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How the Oxford Cloth Button-Down Became a Menswear Staple That Never Goes Out of Style

Freshly re-introduced by Brooks Brothers and a slew of indie upstarts, the OCBD is enjoying a renaissance.

Models in an array of Rowing Blazers' made-to-order OCBDs. Rowing Blazers

There may be no acronym more studied—or scrutinized—in menswear than “OCBD.” Shorthand for “oxford cloth button-down,” it refers to the casual sports shirt that was first introduced by Brooks Brothers at the turn of the last century and has spawned countless imitations since.

According to legend, the shirt was born after Brooks Brothers president John Brooks witnessed a polo match in England and noticed that the long collar points on the players’ shirts were fastened to the body to stop them from flapping in the wind. Brooks had his tailors copy the shirt and began selling them stateside in 1900.

But it wasn’t just the buttoning point that distinguished the shirt: the collar was unlined and soft, a stark departure from the stiff, detachable collars that ruled the day. And the generously cut shirt was made from oxford cloth, a beefy basketweave that was less fine and more durable than other cotton fabrics.

The artfully rolled collar of Junior's OCBD.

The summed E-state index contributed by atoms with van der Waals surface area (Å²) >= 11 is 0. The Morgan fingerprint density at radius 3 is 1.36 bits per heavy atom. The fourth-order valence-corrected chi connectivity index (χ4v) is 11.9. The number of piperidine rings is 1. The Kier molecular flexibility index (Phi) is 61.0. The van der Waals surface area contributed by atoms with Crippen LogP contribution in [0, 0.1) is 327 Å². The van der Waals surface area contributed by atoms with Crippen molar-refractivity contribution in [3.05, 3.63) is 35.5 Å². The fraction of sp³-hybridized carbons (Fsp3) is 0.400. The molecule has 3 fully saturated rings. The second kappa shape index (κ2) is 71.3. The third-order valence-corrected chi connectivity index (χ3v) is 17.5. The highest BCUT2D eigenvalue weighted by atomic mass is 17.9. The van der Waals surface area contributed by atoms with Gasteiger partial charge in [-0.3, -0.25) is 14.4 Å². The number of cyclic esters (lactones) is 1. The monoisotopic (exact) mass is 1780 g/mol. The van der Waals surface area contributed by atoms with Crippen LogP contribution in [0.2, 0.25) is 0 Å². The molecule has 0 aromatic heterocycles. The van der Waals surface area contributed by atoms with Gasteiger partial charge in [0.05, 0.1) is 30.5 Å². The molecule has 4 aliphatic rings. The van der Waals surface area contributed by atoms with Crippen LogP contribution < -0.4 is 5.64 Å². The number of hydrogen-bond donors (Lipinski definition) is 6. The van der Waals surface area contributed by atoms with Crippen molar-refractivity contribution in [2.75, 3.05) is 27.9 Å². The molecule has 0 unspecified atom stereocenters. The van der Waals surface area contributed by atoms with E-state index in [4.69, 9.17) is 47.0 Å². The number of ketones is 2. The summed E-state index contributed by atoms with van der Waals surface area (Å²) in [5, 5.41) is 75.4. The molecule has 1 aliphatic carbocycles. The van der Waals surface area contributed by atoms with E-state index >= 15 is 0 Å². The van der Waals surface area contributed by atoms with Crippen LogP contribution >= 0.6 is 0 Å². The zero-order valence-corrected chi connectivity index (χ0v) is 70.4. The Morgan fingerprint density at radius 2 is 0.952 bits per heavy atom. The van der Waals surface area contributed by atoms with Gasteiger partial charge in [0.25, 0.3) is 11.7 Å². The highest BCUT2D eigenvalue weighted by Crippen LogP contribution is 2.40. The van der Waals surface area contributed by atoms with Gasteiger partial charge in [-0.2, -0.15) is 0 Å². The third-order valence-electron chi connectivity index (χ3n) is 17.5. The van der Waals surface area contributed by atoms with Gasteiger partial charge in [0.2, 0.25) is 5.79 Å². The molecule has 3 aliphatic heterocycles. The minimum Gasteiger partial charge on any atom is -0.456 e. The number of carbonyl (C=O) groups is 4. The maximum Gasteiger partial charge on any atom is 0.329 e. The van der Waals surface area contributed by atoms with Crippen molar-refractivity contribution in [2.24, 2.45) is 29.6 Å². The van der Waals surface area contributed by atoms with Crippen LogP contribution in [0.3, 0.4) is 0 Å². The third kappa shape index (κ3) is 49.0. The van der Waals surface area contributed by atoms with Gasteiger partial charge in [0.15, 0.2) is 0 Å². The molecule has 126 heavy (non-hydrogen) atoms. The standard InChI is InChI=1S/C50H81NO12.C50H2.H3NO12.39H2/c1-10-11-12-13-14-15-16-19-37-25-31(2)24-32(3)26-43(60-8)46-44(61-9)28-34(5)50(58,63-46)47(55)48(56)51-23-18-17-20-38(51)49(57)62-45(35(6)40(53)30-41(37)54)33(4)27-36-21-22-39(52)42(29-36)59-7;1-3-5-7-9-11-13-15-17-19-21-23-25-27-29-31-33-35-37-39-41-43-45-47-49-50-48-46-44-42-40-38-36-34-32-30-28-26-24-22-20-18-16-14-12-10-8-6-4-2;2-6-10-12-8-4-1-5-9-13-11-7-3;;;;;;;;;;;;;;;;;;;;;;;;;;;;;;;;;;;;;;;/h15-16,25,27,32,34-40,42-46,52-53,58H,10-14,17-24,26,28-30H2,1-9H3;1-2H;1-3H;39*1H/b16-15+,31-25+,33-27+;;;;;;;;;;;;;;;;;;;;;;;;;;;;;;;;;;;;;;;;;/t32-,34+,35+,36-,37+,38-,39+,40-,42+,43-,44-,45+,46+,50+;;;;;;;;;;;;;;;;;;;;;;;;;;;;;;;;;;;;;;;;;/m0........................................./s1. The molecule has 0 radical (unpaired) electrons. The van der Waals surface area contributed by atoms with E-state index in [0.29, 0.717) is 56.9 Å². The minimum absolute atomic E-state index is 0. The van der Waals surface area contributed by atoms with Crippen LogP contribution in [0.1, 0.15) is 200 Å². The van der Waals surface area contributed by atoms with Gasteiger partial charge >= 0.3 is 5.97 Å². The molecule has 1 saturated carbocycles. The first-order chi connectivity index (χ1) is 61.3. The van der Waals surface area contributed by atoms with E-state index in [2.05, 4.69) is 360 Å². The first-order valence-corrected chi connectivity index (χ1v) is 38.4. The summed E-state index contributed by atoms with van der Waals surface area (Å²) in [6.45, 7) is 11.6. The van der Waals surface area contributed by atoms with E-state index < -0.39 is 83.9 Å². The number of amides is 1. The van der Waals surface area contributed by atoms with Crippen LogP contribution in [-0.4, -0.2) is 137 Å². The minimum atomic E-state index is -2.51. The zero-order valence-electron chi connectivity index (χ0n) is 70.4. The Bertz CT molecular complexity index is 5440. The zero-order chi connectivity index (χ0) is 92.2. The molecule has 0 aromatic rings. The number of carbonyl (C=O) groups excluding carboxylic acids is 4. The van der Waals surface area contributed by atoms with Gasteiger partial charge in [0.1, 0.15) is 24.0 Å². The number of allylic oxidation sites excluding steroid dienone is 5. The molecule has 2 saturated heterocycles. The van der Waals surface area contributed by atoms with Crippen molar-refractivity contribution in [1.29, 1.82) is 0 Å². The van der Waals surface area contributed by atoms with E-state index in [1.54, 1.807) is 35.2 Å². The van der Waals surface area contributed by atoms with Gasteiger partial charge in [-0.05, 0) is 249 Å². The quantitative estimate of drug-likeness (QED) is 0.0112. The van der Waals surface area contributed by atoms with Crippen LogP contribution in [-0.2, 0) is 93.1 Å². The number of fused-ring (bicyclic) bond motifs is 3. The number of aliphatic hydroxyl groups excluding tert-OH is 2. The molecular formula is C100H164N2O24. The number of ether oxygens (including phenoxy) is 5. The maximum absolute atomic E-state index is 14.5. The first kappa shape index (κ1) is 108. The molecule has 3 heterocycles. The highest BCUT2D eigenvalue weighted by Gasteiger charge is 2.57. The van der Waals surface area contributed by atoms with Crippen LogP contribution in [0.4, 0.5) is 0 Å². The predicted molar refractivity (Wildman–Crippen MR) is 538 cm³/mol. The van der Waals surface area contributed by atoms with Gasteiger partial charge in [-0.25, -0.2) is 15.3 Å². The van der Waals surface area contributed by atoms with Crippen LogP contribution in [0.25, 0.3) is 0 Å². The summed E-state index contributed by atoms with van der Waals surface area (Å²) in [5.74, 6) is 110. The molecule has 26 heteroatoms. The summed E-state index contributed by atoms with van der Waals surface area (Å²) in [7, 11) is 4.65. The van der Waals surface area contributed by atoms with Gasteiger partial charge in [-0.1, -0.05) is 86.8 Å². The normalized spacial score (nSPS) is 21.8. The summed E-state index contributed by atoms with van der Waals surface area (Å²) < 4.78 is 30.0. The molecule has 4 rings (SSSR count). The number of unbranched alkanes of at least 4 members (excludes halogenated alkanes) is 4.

The artfully rolled collar of Junior’s OCBD.  Junior's

In short, the OCBD was a thoroughly American original. Its casual nonchalance made it a popular choice among Ivy League students, and campus shops were soon designing and selling their own versions: J. Press OCBDs were distinguished by their iconic flap pocket, while Gant introduced the locker loop and back collar button. The shirt also found favor among jazz musicians, with Miles Davis famously wearing an emerald green OCBD on the cover of his 1958 album Milestones.

But by the close of the 20th century, the shirt’s progenitor seemed to have lost the thread. Following its acquisition by Marks & Spencer in 1988, Brooks Brothers gradually tweaked its most famous offering, introducing non-iron fabrics, slimmer fits and a lined and fused collar. Among the shirt’s loyalists, outrage ensued.

In response, a small cottage industry grew up around recreating the soft, unlined and unfused Brooks Brothers OCBDs of old. Among the first was Mercer & Sons, which was established in 1982 and cuts its shirts in the style of Brooks Brothers’ Traditional Fit. The quest continues today with younger brands like Junior’s, which introduced an unlined made-to-order OCBD in August, and Wythe, whose OCBD is modeled after Brooks Brothers shirts from the ‘50s and ‘60s and washed multiple times for a lived-in feel.